Gravity is a universally attractive force, at least as far as we can tell. However, some physicists have posited that antimatter behaves the opposite way, as though they have negative mass. Testing that hypothesis is remarkably hard, though: antimatter particles annihilate with their regular matter partners if they encounter each other (at low speeds at least), and gravity is by far the weakest force in the Universe. As a result, we can’t make a big weight out of antimatter and drop it. So, researchers at CERN have proposed another way, using the existing ALPHA experiment designed to trap anti-hydrogen. While preliminary results can’t answer whether antimatter possesses antigravity, the experiment itself is promising.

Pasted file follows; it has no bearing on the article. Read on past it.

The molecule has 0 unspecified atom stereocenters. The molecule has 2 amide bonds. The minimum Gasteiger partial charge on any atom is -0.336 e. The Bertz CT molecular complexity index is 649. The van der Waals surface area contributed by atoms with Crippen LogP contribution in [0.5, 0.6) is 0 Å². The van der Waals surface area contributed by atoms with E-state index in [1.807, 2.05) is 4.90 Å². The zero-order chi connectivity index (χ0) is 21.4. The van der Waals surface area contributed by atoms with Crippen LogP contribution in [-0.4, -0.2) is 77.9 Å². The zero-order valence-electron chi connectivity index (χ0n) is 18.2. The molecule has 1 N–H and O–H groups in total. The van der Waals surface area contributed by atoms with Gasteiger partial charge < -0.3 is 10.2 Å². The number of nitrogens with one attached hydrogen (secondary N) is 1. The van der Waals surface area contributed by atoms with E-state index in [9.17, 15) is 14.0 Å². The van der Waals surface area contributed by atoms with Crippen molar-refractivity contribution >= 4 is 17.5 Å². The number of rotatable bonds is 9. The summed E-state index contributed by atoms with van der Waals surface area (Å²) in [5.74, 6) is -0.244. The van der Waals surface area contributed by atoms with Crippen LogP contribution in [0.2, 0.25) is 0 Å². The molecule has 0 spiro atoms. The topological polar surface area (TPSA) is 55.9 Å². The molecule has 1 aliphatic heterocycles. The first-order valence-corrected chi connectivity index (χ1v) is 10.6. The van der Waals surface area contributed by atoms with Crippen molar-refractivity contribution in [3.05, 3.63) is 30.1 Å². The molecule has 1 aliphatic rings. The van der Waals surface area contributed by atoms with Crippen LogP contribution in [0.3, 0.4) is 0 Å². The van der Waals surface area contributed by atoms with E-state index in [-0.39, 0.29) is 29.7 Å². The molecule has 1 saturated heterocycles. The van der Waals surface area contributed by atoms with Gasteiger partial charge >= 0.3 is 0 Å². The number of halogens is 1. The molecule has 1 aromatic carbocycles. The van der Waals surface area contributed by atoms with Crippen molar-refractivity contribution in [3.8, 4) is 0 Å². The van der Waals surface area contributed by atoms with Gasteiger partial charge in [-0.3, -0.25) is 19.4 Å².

How deep does the asymmetry between matter and antimatter go? Each type of particle (electrons, protons, etc.) have antimatter partners: positrons, antiprotons, and so forth. These antiparticles have an opposite electric charge (unless they’re neutral), but otherwise behave much like their matter counterparts. But one interesting question remains unanswered: does antimatter possess antigravity, experiencing a repulsive force when matter experiences attraction? And, even if antimatter experiences plain old gravity, does it behave in exactly the same way as matter does?
Researchers from the ALPHA experiment at CERN realized their antihydrogen trap could help answer that question. [Read more…]